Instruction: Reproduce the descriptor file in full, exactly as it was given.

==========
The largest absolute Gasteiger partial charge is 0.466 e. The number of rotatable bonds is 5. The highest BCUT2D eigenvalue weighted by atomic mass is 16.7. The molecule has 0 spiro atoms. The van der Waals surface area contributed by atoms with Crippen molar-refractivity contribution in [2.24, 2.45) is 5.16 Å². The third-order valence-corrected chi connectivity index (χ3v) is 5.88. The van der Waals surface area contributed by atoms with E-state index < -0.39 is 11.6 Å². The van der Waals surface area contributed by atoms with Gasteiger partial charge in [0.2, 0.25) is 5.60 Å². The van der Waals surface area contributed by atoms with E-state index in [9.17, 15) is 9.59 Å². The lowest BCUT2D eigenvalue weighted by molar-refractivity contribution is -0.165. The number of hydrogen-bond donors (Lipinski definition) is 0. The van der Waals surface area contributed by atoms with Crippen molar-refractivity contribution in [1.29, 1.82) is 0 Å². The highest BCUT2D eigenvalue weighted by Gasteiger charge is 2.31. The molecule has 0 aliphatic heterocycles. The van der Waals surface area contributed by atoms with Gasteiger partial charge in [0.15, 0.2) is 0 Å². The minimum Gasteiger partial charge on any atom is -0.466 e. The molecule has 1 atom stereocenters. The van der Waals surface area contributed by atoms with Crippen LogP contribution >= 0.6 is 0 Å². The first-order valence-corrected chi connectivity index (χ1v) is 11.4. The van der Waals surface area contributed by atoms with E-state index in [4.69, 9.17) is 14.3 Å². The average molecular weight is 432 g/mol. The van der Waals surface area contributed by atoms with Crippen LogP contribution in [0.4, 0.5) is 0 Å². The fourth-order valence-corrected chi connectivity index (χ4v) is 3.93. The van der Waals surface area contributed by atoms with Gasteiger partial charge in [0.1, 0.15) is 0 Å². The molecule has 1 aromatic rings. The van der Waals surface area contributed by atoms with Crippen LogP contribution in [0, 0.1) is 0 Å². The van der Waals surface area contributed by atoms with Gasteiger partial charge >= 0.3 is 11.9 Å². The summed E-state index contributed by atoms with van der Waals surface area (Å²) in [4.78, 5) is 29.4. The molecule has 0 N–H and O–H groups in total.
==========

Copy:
The largest absolute Gasteiger partial charge is 0.466 e. The number of rotatable bonds is 5. The highest BCUT2D eigenvalue weighted by atomic mass is 16.7. The molecule has 0 spiro atoms. The van der Waals surface area contributed by atoms with Crippen molar-refractivity contribution in [2.24, 2.45) is 5.16 Å². The third-order valence-corrected chi connectivity index (χ3v) is 5.88. The van der Waals surface area contributed by atoms with E-state index < -0.39 is 11.6 Å². The van der Waals surface area contributed by atoms with Gasteiger partial charge in [0.2, 0.25) is 5.60 Å². The van der Waals surface area contributed by atoms with E-state index in [9.17, 15) is 9.59 Å². The lowest BCUT2D eigenvalue weighted by molar-refractivity contribution is -0.165. The number of hydrogen-bond donors (Lipinski definition) is 0. The van der Waals surface area contributed by atoms with Crippen molar-refractivity contribution in [1.29, 1.82) is 0 Å². The highest BCUT2D eigenvalue weighted by Gasteiger charge is 2.31. The molecule has 0 aliphatic heterocycles. The van der Waals surface area contributed by atoms with Gasteiger partial charge in [0.15, 0.2) is 0 Å². The minimum Gasteiger partial charge on any atom is -0.466 e. The molecule has 1 atom stereocenters. The van der Waals surface area contributed by atoms with Crippen LogP contribution >= 0.6 is 0 Å². The first-order valence-corrected chi connectivity index (χ1v) is 11.4. The van der Waals surface area contributed by atoms with E-state index in [4.69, 9.17) is 14.3 Å². The average molecular weight is 432 g/mol. The van der Waals surface area contributed by atoms with Crippen LogP contribution in [0.4, 0.5) is 0 Å². The fourth-order valence-corrected chi connectivity index (χ4v) is 3.93. The van der Waals surface area contributed by atoms with Gasteiger partial charge in [0.1, 0.15) is 0 Å². The molecule has 1 aromatic rings. The van der Waals surface area contributed by atoms with Crippen LogP contribution in [0, 0.1) is 0 Å². The van der Waals surface area contributed by atoms with Gasteiger partial charge >= 0.3 is 11.9 Å². The summed E-state index contributed by atoms with van der Waals surface area (Å²) in [4.78, 5) is 29.4. The molecule has 0 N–H and O–H groups in total.